Nonnutritive Sweeteners

Calorie-free sweeteners, also known as sugar substitutes or nonnutritive sweeteners, help support the Dietary Guideline for Americans to reduce the intake of added sugars.  Sweetened beverages and foods increase the intake of sucrose and high fructose corn syrup (HFCS), the latter being linked to increased triacylglycerol (triglyceride) concentrations.  High triglyceride levels are a known risk factor for the development of type 2 diabetes.   In addition, beverages sweetened with HFCS also dramatically increase serum glucose levels in diabetics, and can increase risk for complications related to uncontrolled blood sugar.  Sweetened beverages are also implicated in overweight and obesity, and these conditions are epidemic in both children and adults in the United States.  New research has now implicated sweetened beverages in the risk for cardiovascular disease.  As little as 2 sweetened beverages per day can increase a woman’s risk for heart disease by as much as 35% (Nurse’s Health Study; 1980-2004).

Questions abound regarding nonnutritive sweeteners.  Many nonnutritive sweeteners have been more thoroughly researched than some drugs or food additives currently on the market.  In total, there have been more that 200 toxicological and clinical studies conducted over 30 years on aspartame alone.  The conclusion is that consuming aspartame is not associated with adverse effects in the general population.  Reports further state that: “Studies have found no evidence of an effect of aspartame on a wide range of adverse symptoms, including hypersensitivity reactions, elevated blood methanol or formate levels, hematopoeitic or brain cancers.  Neurological changes tested included cognitive functions, seizures, headaches and changes in memory or mood.  Again, there was no evidence of adverse effects on any of these parameters. 

There is a misconception that nonnutritive sweeteners will cause weight gain.  This myth came from a study out of the psychology department at Purdue University comparing intake of a glucose-sweetened diet to a saccharin-sweetened diet by rats.  Since straight glucose is not very palatable, the rats consumed more of the saccharin-sweetened foods; therefore, overall calorie intake was higher in the saccharin group.  Simply put, the rats ate more, so they gained weight.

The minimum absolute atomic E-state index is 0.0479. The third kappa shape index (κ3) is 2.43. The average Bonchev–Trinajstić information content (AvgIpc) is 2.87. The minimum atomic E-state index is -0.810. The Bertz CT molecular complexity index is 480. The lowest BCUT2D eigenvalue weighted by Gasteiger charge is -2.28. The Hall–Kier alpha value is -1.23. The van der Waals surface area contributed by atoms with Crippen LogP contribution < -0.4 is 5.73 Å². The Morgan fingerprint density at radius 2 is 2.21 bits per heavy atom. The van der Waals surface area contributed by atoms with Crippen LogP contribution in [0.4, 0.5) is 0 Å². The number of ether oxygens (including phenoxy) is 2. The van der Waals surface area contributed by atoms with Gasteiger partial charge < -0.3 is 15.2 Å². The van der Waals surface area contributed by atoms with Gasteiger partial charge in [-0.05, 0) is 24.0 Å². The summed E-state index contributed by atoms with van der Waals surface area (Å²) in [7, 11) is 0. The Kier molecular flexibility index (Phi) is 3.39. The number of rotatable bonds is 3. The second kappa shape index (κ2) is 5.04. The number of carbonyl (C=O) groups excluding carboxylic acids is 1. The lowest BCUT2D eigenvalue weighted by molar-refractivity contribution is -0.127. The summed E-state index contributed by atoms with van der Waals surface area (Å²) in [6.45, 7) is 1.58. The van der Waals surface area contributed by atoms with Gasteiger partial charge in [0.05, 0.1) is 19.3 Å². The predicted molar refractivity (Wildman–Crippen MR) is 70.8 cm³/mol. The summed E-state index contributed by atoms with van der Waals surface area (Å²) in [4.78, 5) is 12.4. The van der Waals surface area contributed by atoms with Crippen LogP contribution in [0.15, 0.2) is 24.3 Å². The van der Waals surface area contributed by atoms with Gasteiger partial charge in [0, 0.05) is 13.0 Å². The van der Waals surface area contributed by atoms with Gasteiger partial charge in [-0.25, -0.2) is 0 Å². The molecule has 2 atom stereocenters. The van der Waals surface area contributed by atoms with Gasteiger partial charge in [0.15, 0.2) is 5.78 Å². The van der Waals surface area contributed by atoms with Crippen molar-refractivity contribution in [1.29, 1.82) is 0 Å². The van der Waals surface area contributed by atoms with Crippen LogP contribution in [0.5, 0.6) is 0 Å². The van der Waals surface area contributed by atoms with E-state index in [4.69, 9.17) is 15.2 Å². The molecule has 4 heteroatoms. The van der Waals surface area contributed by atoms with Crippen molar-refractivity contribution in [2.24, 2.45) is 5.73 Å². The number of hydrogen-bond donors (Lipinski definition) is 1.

In reality, calorie-free sweeteners may assist in weight management, blood glucose control, and prevention of dental caries.  When replacing calorie-rich beverages and foods with low-calorie alternatives, research suggests that consumers stand to benefit from lower overall energy intake and better blood glucose control, reduced risk of heart disease and more.  As another strategy, if adding nonnutritive sweeteners to nutrient-dense food choices such as fruit will help to improve palatability for some, they have the potential to boost overall diet quality by increasing nutrient intake without increasing calories. 

While the internet is a wonderful education tool, consumers may have difficulty sorting out what’s credible from convincing but nonetheless anecdotal evidence.  Websites such as eatright.org, the American Heart Association sites, and the Harvard School of Public Health can help to sort out fact from fiction.   Registered Dietitians are trained to focus on credible, evidence-based research and can provide patients with science-based information about sweeteners and supporting research on the use of sweeteners to promote eating enjoyment, optimal nutrition and health.

 

Common Nonnutritive Sweeteners

Sweetener and Calories Brand Name(s) Sweetener
Factor
Cooking and Baking Ability Notes Safety
Info
Acesulfame
(calorie free)
Sunett, Sweet One 200x sweeter than sugar Heat stable; suitable for cooking and baking Often blended with other low-calorie sweeteners Used in over 90 countries
Aspartame
(metabolized as protein but insignificant calories) 
NutraSweet, Equal 160-200x sweeter than sugar Not heat stable, not suitable for cooking but may be added to end product Comprised of two amino acids,  only in small amounts needed to impart sweetness Approved use as a general sweetener, not for use by individuals with PKU
Saccharin
(calorie free)
Sweet ‘N Low, Sweet Twin, Sugar Twin 300x sweeter than sugar Heat stable; suitable for cooking and baking Oldest low calorie sweetener, discovered 1978 Used in over 100 countries

Stevia/Rebiana
(calorie free)
PureVia, Truvia 250-300x sweeter than sugar No information available Derived from leaves of a South American plant GRAS sweetener by FDA
Sucralose
(calorie free)
Splenda 600x sweeter than sugar Heat stable; suitable for cooking and baking Derived from sugar, process substitutes three chlorine atoms for three hydrogen-oxygen groups on the sugar molecule Safe per 110 amimal studies

Source: Jenna A. Bell-Wilson, PhD, RD, CSSD
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